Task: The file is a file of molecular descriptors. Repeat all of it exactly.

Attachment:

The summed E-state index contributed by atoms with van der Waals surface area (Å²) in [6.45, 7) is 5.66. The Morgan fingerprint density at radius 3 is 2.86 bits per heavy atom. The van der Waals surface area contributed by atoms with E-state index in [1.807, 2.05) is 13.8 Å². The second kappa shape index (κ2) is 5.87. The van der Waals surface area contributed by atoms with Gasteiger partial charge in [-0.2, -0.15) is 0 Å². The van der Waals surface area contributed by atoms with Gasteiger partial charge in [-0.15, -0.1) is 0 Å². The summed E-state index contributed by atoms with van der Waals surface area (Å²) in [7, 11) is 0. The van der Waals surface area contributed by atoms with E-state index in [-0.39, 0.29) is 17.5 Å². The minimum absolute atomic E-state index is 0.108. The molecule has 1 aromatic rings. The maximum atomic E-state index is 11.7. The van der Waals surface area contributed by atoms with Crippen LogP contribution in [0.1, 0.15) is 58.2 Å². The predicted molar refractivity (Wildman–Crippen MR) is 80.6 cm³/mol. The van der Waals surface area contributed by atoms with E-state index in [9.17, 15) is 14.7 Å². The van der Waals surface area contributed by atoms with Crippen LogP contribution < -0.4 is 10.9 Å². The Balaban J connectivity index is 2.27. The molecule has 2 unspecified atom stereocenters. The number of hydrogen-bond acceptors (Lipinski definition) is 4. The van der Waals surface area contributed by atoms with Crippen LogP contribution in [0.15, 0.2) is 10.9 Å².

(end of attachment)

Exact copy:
The summed E-state index contributed by atoms with van der Waals surface area (Å²) in [6.45, 7) is 5.66. The Morgan fingerprint density at radius 3 is 2.86 bits per heavy atom. The van der Waals surface area contributed by atoms with E-state index in [1.807, 2.05) is 13.8 Å². The second kappa shape index (κ2) is 5.87. The van der Waals surface area contributed by atoms with Gasteiger partial charge in [-0.2, -0.15) is 0 Å². The van der Waals surface area contributed by atoms with Gasteiger partial charge in [-0.15, -0.1) is 0 Å². The summed E-state index contributed by atoms with van der Waals surface area (Å²) in [7, 11) is 0. The van der Waals surface area contributed by atoms with E-state index in [-0.39, 0.29) is 17.5 Å². The minimum absolute atomic E-state index is 0.108. The molecule has 1 aromatic rings. The maximum atomic E-state index is 11.7. The van der Waals surface area contributed by atoms with Crippen LogP contribution in [0.1, 0.15) is 58.2 Å². The predicted molar refractivity (Wildman–Crippen MR) is 80.6 cm³/mol. The van der Waals surface area contributed by atoms with E-state index in [9.17, 15) is 14.7 Å². The van der Waals surface area contributed by atoms with Crippen LogP contribution < -0.4 is 10.9 Å². The Balaban J connectivity index is 2.27. The molecule has 2 unspecified atom stereocenters. The number of hydrogen-bond acceptors (Lipinski definition) is 4. The van der Waals surface area contributed by atoms with Crippen LogP contribution in [0.15, 0.2) is 10.9 Å².